Standing up for evolution education in Texas

“I understand the National Academy of Science’s [sic] strong support of the theory of evolution,” one reviewer wrote. “At the same time, this is a theory. As an educator, parent, and grandparent, I feel very firmly that ‘creation science’ based on Biblical principles should be incorporated into every Biology book that is up for adoption.”

“While I understand the theory of evolution and its wide acceptance, there should be inclusion of the ‘creation model’ based on the Biblical view of history.”

“Text neglects to tell students that no transitional fossils have been discovered. The fossil record can be interpreted in other ways than evolutionary with equal justification. Text should ask students to analyze and compare alternative theories.”

These statements were made by so-called “experts” whose opinions on science textbooks were solicited by the Texas Board of Education as part of their textbook adoption process. You can read more about this here, here , and here.

I may be testifying in favor of the adoption of the proposed science K-12 textbooks (which are all quite good) at the Texas Board of Education public hearing next Tuesday, and I will certainly be attending the
Texas Freedom Network’s “Stand up for science” rally.

I’ll be posting a transcript of my testimony (if it happens) and a report on hearing next week. In the meantime, if you’re a science-loving Texan, I encourage you to come participate. For everyone else, please spread awareness of this issue, and feel free to share your thoughts and what YOU would like to say to the Board of Education in the comments below!

23 thoughts on “Standing up for evolution education in Texas

  1. Scott Nelson September 12, 2013 / 3:10 pm

    I think its pretty simple. Can you refute the hypothesis-is it deniable? if you can’t prove it wrong, then its not science. If anybody can think of a logical way to deny “God wants it that way”, I’d love to hear it. Please define God and his desires.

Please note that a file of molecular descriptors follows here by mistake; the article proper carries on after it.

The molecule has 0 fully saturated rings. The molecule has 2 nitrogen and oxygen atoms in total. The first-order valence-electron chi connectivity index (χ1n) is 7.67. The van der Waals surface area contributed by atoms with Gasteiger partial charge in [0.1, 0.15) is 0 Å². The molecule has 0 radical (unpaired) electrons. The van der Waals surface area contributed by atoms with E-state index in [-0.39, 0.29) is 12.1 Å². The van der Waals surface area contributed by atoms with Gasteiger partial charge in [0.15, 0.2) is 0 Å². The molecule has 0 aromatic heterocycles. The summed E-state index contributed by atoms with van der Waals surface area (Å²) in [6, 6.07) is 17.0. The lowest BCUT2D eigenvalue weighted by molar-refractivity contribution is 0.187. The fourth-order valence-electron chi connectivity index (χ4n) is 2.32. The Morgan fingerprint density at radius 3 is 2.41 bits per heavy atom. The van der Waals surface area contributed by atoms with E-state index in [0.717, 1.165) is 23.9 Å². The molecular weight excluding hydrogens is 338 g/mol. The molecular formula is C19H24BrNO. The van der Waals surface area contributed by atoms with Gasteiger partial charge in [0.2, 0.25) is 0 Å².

2. mychannellogos September 12, 2013 / 3:15 pm

    It’s quite simple. Science is the study of principles of physics and nature around us that is created through the systematic testing of hypotheses, coming up with the principle that most closely matches the data. Science is never absolute.

    But something that is written in the bible has never been scientifically verified. Because almost every piece of evidence points towards Evolution, not creationism. Creationism is not science. It is a religious belief. If a segment of society gives enough credence to the bible that they think its true, that does not mean it has undergone scientific verification.

    Is evolution still considered a ‘theory’? Yes, because its something that we cannot absolutely prove. But every piece of evidence points towards it. And just because it is a theory, does not suddenly make creationism any more scientific.

    “But wait!”, says the creationism believer. “Didn’t you see that footprint and dinosaur print side by side? That PROVES creationism is right!” Well, to that I say, “ok, there is your one piece of circumstantial evidence which I could easily explain away. Now here are my thousands of pieces of evidence that point to the other conclusion.”